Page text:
- Author: Trina Kleist, UC Davis Department of Plant Sciences
Crisosto and team publish handbook for growing peaches and maintaining quality for canning
In an experimental orchard a few miles west of the UC Davis campus, Thomas Gradziel plucked a nearly ripe nectarine from one of the trees. He whipped out a pocketknife and sliced off juicy chunks for Carlos Crisosto to taste. Both are orchard crops experts in the UC Davis Department of Plant Sciences, and both love peaches.
The two made appreciative sounds as they pulled the fruit's flavor across their palates, discussed how this nectarine variety compared to other varieties, and quickly turned to details of production and orchard management.
Peach gives growers basic information that can reduce their production risks, boost profits and help them face issues such as climate change and a shifting world market, CABI writes in the book's description.
“This will still be the definitive text for probably the next 20 years,” said Carlos Crisosto, who is one of the book's editors and authors. He is both a distinguished professor in the UC Davis Department of Plant Sciences and UC Cooperative Extension specialist in consumer quality and postharvest technology in UC Agriculture and Natural Resources.
Chapters also cover rootstock, cultivars, water management, fertilization, fruit growth and thinning, testing for maturity, and supply chain management after harvest. Several more chapters cover pests and diseases, maintaining fruit quality, nutritional aspects and canning.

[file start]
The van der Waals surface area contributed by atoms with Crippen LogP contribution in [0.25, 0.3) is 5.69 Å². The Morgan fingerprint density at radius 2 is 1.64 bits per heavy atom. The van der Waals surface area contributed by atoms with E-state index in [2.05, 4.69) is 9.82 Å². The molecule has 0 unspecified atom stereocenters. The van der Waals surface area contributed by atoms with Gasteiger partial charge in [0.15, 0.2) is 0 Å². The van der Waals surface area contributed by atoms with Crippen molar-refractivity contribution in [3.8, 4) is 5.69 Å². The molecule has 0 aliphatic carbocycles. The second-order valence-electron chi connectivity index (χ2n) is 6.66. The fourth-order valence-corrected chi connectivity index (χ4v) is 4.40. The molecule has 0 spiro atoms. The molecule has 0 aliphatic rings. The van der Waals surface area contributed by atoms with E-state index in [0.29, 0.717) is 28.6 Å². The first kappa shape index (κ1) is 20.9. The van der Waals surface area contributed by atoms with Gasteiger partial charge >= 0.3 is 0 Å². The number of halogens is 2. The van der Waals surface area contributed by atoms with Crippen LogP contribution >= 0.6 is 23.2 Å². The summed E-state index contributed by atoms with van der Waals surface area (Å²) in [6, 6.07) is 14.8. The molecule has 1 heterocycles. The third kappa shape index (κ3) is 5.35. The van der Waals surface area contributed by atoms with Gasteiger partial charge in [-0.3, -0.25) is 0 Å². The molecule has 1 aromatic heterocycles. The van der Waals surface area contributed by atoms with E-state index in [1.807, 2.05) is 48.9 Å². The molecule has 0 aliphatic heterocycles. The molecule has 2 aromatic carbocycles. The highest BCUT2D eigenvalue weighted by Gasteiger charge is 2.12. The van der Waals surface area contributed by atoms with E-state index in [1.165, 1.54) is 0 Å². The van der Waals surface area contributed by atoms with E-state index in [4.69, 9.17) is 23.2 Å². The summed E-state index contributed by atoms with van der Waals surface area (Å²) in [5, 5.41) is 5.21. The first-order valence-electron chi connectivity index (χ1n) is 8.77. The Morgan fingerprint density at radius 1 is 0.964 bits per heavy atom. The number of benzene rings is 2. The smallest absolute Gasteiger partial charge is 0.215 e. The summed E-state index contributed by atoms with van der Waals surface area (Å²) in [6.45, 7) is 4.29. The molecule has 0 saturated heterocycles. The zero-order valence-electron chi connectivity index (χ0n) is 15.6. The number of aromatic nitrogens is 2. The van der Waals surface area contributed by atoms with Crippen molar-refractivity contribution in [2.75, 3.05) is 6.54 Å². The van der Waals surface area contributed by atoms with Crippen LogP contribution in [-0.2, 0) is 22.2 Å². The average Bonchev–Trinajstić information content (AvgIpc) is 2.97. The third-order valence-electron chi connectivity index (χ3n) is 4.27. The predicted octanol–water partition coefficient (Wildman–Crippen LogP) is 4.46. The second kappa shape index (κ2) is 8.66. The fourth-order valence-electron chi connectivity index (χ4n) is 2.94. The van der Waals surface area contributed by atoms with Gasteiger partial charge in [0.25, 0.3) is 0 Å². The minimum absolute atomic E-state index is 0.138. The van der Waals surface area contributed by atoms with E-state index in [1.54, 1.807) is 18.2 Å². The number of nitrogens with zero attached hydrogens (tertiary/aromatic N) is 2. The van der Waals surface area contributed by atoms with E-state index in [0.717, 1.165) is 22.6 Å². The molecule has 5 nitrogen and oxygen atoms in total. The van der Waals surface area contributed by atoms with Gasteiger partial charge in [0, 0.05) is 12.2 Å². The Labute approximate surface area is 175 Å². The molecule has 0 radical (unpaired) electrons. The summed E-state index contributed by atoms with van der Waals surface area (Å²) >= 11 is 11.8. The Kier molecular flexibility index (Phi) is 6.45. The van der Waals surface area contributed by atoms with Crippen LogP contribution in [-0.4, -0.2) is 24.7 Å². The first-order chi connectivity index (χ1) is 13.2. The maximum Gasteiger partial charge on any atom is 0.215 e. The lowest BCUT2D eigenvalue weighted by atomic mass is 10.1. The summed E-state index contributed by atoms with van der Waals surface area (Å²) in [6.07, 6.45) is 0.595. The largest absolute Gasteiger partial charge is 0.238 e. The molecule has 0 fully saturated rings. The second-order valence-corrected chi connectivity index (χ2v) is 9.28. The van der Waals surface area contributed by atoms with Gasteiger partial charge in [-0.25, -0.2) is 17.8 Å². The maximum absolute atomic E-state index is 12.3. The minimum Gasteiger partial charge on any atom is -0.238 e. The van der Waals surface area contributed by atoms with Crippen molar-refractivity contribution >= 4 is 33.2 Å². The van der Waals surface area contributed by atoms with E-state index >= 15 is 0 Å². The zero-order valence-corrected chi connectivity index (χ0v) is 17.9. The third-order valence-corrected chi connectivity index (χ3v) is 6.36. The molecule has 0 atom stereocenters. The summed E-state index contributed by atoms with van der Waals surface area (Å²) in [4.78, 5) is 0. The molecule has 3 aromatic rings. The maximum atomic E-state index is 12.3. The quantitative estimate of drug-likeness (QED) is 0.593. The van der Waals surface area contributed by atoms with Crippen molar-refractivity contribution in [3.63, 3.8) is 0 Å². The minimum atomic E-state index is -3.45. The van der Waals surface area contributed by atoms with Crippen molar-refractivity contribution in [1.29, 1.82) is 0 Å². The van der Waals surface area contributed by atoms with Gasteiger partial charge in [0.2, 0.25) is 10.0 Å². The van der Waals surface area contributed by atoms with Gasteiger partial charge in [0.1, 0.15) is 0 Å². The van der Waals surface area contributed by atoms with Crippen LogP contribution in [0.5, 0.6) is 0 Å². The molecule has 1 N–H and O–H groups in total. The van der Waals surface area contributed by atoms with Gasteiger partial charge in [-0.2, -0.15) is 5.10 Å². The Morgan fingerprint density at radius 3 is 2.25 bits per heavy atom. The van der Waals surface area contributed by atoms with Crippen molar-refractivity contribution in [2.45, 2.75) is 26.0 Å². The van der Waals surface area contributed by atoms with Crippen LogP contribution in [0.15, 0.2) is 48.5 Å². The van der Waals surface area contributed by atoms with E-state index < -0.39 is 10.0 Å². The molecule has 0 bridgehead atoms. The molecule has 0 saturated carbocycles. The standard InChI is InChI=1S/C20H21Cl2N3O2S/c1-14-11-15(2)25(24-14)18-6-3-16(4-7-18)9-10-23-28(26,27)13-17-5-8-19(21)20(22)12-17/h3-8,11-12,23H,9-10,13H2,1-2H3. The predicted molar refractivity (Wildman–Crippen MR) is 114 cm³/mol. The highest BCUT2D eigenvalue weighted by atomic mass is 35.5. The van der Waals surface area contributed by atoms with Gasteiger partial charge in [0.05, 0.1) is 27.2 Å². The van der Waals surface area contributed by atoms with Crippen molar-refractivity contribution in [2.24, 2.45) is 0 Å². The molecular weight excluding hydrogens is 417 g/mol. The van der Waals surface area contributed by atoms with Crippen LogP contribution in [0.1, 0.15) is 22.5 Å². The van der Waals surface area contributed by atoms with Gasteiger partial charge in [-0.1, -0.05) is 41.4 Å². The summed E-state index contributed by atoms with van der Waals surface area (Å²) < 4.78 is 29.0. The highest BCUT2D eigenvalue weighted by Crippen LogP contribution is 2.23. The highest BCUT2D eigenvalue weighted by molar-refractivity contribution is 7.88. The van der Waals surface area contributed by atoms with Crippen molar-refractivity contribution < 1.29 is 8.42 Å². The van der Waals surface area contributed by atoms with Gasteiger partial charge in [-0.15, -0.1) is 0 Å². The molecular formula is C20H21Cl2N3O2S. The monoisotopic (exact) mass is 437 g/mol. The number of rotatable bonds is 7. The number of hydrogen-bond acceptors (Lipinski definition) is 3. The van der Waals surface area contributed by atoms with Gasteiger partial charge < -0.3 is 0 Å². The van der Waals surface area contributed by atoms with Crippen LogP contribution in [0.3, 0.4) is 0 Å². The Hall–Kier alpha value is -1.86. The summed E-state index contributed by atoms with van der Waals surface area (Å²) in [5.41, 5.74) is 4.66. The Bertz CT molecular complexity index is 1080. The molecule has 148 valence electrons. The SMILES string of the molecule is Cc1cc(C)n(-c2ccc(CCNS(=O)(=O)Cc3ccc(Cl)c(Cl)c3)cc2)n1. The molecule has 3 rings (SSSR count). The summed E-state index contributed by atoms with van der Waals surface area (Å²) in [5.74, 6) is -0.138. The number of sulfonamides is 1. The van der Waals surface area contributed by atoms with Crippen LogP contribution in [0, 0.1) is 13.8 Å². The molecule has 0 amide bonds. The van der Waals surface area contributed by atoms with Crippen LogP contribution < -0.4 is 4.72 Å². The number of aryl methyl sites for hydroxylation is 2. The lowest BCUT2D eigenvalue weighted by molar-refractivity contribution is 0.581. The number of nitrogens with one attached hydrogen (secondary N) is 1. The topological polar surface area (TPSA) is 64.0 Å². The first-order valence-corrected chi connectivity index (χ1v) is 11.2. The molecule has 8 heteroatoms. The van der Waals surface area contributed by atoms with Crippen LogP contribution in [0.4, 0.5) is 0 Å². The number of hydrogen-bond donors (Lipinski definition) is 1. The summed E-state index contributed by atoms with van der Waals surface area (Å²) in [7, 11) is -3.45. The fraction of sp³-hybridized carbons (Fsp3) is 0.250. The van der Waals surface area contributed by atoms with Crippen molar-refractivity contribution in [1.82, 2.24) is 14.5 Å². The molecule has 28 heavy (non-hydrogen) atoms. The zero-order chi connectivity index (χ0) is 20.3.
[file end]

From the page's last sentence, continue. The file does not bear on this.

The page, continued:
“This book was a pleasure to contribute to, as it includes information from expert colleagues plus exciting new ideas and applications from our recent researchers,” said Gradziel, a UC Davis professor and plant breeder.
In California, farmers cultivated 36,800 acres of peaches, producing 505,000 tons of fruit worth more than $378 million in 2021. While the crop ranks 23rd in the state, based on cash receipts, California is the No. 1 producer of peaches for the entire United States, according to the California Department of Food and Agriculture.
Crisosto teamed up with colleagues George Manganaris in Cyprus and Guglielmo Costa in Italy to edit this volume, which takes an international look at a growing industry.
Fun fact mentioned in Peach: Nectarines are a peach without the fuzz, a genetic variation. “Most people don't know that!” Crisosto said with a laugh.
Peach contains more fun facts: Peaches are a member of the rose family, China is the world's largest producer of the fruit (growing 60% of the global crop), and industry leaders yearn for trees with a flat canopy so the fruit would ripen all at about the same time and could be harvested easily by machine, reducing the pressure of finding people to pick the fruit by hand.
Peach is available as an e-book and in paperback. Both cost $80 each.
To preview and order the e-book chapters, visit bit.ly/PeachBook. Get a 20% discount with the code CCAB20 during online checkout. The 424-page paperback can be ordered at https://bit.ly/PeachPaperback.
The publisher's sales staff for North America and South America are based in Herndon, Virginia, and can be reached at StylusMail@PressWarehouse.com, (703) 661-1581 or (800) 232-0223.
This Peach book complements our previous publication, “Manual on postharvest handling of Mediterranean tree fruits and nuts,” Crisosto said. “These two publications contain state-of-the-art production and postharvest information that support our research and information centers, UC ANR mission and our academic teaching.”/h3>